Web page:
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Dusk in the Woods

Posted by
Ian Bramham (Manchester, United Kingdom) on 10 May 2008 in Plant & Nature and Portfolio.

Following on from my photo here I've been doing a little more experimentation with darkness and mood in my photos.

This photo is deliberately left dark but if you are viewing it in a room with direct sunlight you'll probably think it's too dark....try it again in the evening when the photo isn't competing with so much bright light and let me know what you think.

One of the most difficult decisions with this type of photo is deciding just how dark to leave it but hopefully you'll see something in this one that reminds you of walks in the woods at that point where day turns to night.


I live on the edge of the English Peak District National Park and the village is surrounded by woodland so it seemed like a natural place to start.

This photo was taken just before sunset within a short walk of our house...the trees are so dense that I had to go to the western edge of the wood before I could get the setting sun in the shot.

As you'll see from the photo, the bluebells are in full bloom at the moment - in fact the still night air was heavy with their fragrant scent. I'm in the mood for a little poetry after all that so here's an extract from a poem by Rupert Brooke about the experience of being in a wood in the evening:

"Safe in the magic of my woods
I lay, and watched the dying light.
Faint in the pale high solitudes,
And washed with rain and veiled by night,

Silver and blue and green were showing.
And the dark woods grew darker still;
And birds were hushed; and peace was growing;
And quietness crept up the hill"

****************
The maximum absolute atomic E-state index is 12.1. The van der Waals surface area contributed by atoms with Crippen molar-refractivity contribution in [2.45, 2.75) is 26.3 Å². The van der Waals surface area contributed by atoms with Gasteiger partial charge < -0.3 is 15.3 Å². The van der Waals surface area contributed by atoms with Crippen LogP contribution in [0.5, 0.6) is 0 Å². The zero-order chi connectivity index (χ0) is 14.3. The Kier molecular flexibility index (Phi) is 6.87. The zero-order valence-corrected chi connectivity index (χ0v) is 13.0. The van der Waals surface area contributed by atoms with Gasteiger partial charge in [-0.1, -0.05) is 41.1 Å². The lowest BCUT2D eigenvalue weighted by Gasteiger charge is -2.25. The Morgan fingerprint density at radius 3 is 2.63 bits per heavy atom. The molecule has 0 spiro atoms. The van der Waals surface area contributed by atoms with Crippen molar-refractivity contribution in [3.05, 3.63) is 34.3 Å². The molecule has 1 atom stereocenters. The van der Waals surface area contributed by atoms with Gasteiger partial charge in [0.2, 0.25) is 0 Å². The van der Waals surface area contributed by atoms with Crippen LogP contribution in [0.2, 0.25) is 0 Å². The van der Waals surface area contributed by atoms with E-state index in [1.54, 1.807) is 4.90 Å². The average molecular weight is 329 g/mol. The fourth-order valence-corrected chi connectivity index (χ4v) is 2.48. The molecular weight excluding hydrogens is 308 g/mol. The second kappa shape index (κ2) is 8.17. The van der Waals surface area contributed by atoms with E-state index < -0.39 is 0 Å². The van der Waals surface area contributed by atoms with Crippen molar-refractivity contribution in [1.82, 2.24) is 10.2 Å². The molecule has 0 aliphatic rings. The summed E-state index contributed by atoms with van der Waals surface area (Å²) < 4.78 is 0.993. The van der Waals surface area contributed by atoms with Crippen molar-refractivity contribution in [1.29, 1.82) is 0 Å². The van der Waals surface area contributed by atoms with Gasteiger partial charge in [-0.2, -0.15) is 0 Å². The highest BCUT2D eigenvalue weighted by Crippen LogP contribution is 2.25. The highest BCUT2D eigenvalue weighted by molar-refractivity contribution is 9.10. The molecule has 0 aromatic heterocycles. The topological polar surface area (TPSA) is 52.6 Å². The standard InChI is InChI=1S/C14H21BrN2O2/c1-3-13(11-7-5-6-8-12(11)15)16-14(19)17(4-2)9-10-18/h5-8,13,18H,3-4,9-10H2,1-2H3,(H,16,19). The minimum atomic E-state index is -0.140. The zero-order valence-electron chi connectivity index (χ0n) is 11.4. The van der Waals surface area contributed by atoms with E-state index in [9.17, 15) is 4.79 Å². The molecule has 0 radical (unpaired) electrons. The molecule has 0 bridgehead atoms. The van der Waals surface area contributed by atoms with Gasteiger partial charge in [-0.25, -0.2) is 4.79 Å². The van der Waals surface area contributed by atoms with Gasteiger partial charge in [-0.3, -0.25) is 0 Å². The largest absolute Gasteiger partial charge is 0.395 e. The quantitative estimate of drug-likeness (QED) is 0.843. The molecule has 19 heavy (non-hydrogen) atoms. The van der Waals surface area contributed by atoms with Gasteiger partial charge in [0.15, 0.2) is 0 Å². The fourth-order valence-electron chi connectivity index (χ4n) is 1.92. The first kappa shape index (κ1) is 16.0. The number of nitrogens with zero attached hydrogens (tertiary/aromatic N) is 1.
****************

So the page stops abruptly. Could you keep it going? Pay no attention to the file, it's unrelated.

NIKON D40 1/30 second F/11.0 ISO 320 28 mm (35mm equiv.)

Like what you see here and are interested in photographic composition?.....the blog section of my website now has a complete set of 5 articles covering my personal approach to the subject: Ian Bramham Photography - Blog

For purchasing high quality archival prints of any of these photos you can send me an email by clicking here or by going to my website Ian Bramham - Fine Art Photography where prices are listed in the gallery sections under each individual photo.

sherri from Little Rock, Arkansas, United States

I'm going to have to check and see if these can be purchased in the States and if they'll grow. I absolutely love them.

10 May 2008 5:37am

@sherri: Thanks Sherri.....bluebells look best when they are a lot of them together and in a woodland setting like this they are really spectacular.

hugo poon from Hong Kong

Love it... just love it! Perfect brightness or darkness - not too bright to spoil the dusk mood, not too dark to make it eerie either. Wonderful colours too... Trust your instincts my friend; yours are among the best.:-)

Have a great weekend!

10 May 2008 6:28am

@hugo poon: Thanks wasn't the easiest of photos. I used matrix metering (rather than spot meter which is what I should have used) and in order to stop the highlights in the sky from being lost I had to apply ev compensation of -5 so it gives you some idea of just how dark the woods are at that time of day.

The part of the LCD on the camera which showed the forest floor was almost completely black and I was very surprised that I was able to recover so much detail and colour from the 'Raw' file.

Margie from Auckland, New Zealand

Beautiful, it looks great on my screen.

10 May 2008 6:37am

@Margie: Thanks very much Margie...this was probably one of the most difficult photos both technically and aesthetically that I've ever attempted so I was really pleased with the way it turned out.

Observing from Chester, United Kingdom

No question of it being too dark Ian, it's perfect. You've captured the 'dusk' feeling just right, that's how it is at dusk.!

10 May 2008 7:06am

@Observing: Thanks very much...I'm really pleased that you don't find it too dark!

IanSmith from London, United Kingdom

Such a familiar scene for and Englishman, and brings back warm memories of evening stolls through the Kent countryside (near where I used to live). Your capture is very good, with an excellent composition - the setting sun is just a perfect feature to give the whole scene a magical quality.

Did you try adjusting the Hue/Saturation on the Green & Yellow channels to see how it looks with a richer green? May not work, but it may help if you wanted to add a bit more warmth. But this is just a thought, and does not intend to criticise such an excellent shot in its own right.